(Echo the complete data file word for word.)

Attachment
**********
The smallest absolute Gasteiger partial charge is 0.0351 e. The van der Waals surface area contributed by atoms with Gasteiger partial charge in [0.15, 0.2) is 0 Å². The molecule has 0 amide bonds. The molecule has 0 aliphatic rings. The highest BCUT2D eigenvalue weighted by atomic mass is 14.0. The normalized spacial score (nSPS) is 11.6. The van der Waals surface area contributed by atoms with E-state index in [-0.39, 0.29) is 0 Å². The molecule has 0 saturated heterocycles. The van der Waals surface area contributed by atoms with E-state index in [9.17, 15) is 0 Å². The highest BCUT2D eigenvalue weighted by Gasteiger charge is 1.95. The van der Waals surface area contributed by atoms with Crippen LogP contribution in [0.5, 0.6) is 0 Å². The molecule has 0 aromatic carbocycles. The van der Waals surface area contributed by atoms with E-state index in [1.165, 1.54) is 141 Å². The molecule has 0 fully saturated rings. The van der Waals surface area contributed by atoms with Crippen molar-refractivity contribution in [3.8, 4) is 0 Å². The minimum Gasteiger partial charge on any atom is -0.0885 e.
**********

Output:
The smallest absolute Gasteiger partial charge is 0.0351 e. The van der Waals surface area contributed by atoms with Gasteiger partial charge in [0.15, 0.2) is 0 Å². The molecule has 0 amide bonds. The molecule has 0 aliphatic rings. The highest BCUT2D eigenvalue weighted by atomic mass is 14.0. The normalized spacial score (nSPS) is 11.6. The van der Waals surface area contributed by atoms with E-state index in [-0.39, 0.29) is 0 Å². The molecule has 0 saturated heterocycles. The van der Waals surface area contributed by atoms with E-state index in [9.17, 15) is 0 Å². The highest BCUT2D eigenvalue weighted by Gasteiger charge is 1.95. The van der Waals surface area contributed by atoms with Crippen LogP contribution in [0.5, 0.6) is 0 Å². The molecule has 0 aromatic carbocycles. The van der Waals surface area contributed by atoms with E-state index in [1.165, 1.54) is 141 Å². The molecule has 0 fully saturated rings. The van der Waals surface area contributed by atoms with Crippen molar-refractivity contribution in [3.8, 4) is 0 Å². The minimum Gasteiger partial charge on any atom is -0.0885 e.